One of the new scoops in Blood Sport concerned Mullin and his sexual proclivities. In 2011, the former NYPD deputy chief was accused of using a sexual relationship with a DEA employee in California for access to confidential pharmaceutical information about an ongoing steroid case. Only two major leaguers were suspended for performance enhancing drug us in 2011: Mike Jacobs and Manny Ramirez. Judging by the California location, the case in question is almost certainly Ramirez’s. MLB investigated the claims but did not publicly punish Mullin. Mullin claims to have no knowledge of any investigation into his actions. But the actions of Mullin and the rest of MLB’s Department of Investigations (DOI) throughout the Biogenesis saga suggests the 2011 allegations are entirely plausible.

Lorraine Delgadillo was a registered nurse who worked under Bosch for years. After two interviews with Mullin and fellow DOI investigator Ed Maldonado, Mullin and Delgadillo swapped phone numbers and, according to text records obtained by Elfrink and Garcia-Roberts, began dating and had sex “at least twice.” Mullin excused the affair because Delgadillo had no knowledge of Bosch’s ties to baseball players and was thus outside the scope of the examination. But considering Mullin’s alleged history, the excuse rings hollow.

Mullin and the DOI’s other evidence-gathering strategies were hardly squeaky clean. Kevin O’Rourke, a local private investigator on the DOI’s payroll, posed as a Miami-Dade cop to gain entrance to the apartment of a former University of Miami baseball player and told him “MLB would sue him into destitution” if he didn’t cooperate. And indeed MLB did sue, naming him in the same Miami-Dade Civil Court case that eventually forced Bosch to surrender. When the former Hurricane player filed a demand to depose MLB’s investigators, MLB dropped him from the suit. Multiple people involved in the case signed sworn affidavits alleging harassment by the DOI, ranging from pressure on landlords to threats of deportation.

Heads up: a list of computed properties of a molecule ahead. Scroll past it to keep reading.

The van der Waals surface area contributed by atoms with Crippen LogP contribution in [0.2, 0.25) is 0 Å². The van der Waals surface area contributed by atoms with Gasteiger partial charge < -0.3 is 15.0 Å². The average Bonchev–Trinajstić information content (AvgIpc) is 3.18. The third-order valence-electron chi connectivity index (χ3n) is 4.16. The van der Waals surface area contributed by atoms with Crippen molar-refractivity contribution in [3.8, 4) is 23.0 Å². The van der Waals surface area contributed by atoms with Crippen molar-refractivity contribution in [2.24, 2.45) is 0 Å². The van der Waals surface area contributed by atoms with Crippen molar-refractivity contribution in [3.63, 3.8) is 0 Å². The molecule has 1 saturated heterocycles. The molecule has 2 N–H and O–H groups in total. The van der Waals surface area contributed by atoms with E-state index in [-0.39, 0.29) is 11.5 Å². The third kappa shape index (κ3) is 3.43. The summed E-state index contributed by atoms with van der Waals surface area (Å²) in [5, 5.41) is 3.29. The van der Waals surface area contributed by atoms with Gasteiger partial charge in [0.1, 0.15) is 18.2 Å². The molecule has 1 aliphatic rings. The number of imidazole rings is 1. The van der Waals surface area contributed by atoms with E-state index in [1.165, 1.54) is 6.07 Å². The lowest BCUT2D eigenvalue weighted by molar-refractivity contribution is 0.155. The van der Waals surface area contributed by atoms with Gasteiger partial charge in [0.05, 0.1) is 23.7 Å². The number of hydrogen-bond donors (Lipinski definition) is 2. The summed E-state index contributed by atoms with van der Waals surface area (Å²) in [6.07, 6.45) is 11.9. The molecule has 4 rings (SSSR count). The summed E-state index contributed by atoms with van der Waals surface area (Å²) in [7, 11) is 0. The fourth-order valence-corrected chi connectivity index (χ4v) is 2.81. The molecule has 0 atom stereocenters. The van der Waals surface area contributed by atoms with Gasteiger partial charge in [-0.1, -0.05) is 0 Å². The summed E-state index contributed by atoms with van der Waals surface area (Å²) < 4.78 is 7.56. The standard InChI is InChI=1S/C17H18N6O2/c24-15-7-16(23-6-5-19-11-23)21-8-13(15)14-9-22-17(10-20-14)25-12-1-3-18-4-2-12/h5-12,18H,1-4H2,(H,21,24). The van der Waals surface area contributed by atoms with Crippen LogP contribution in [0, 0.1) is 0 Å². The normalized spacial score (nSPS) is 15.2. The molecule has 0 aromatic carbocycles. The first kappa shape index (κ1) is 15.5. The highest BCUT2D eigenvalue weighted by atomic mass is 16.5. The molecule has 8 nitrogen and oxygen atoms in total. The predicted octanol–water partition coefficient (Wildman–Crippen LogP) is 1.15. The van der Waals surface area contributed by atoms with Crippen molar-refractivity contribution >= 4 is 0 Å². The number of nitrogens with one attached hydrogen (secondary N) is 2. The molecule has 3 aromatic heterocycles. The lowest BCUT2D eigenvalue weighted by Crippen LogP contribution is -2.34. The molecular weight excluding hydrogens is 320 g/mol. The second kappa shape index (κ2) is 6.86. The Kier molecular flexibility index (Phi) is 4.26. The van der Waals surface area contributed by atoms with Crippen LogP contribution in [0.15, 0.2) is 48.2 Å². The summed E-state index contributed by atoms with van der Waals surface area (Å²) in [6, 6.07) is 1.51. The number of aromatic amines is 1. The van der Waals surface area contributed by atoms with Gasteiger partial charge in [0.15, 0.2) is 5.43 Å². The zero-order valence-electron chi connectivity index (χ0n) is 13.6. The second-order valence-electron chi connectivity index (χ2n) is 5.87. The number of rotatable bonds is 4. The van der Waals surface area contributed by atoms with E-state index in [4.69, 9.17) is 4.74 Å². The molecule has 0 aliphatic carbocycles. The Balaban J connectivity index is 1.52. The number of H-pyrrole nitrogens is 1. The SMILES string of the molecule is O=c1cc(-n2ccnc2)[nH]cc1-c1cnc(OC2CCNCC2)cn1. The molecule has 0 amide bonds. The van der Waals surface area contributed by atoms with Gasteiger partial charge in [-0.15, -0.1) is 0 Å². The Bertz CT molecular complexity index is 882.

Mullin was dismissed from the DOI last spring, although the relationship with Delgadillo was not cited by Rob Manfred, then MLB’s chief operating officer. “We had two major investigations in two years, and we learned a lot,” Manfred told the New York Daily News. “We made a decision to have a more effective unit, and to do that we needed to make some structural changes.” Pefect PR speak, and Mullin had become bad PR. Four other unnamed DOI members were also fired as part of the “structural changes.”

The Department of Investigations was a product of the Mitchell Report, a direct suggestion from former U.S. Sen. George Mitchell. He suggested the department should be “led by a senior executive who reports directly to the commissioner” and should respond “vigorously to all serious allegations of performance-enhancing substance violations.” Bud Selig created the department within a month of Mitchell’s report, and although MLB does not release internal budgets, Elfrink and Garcia-Roberts report an estimated $7 million annual budget.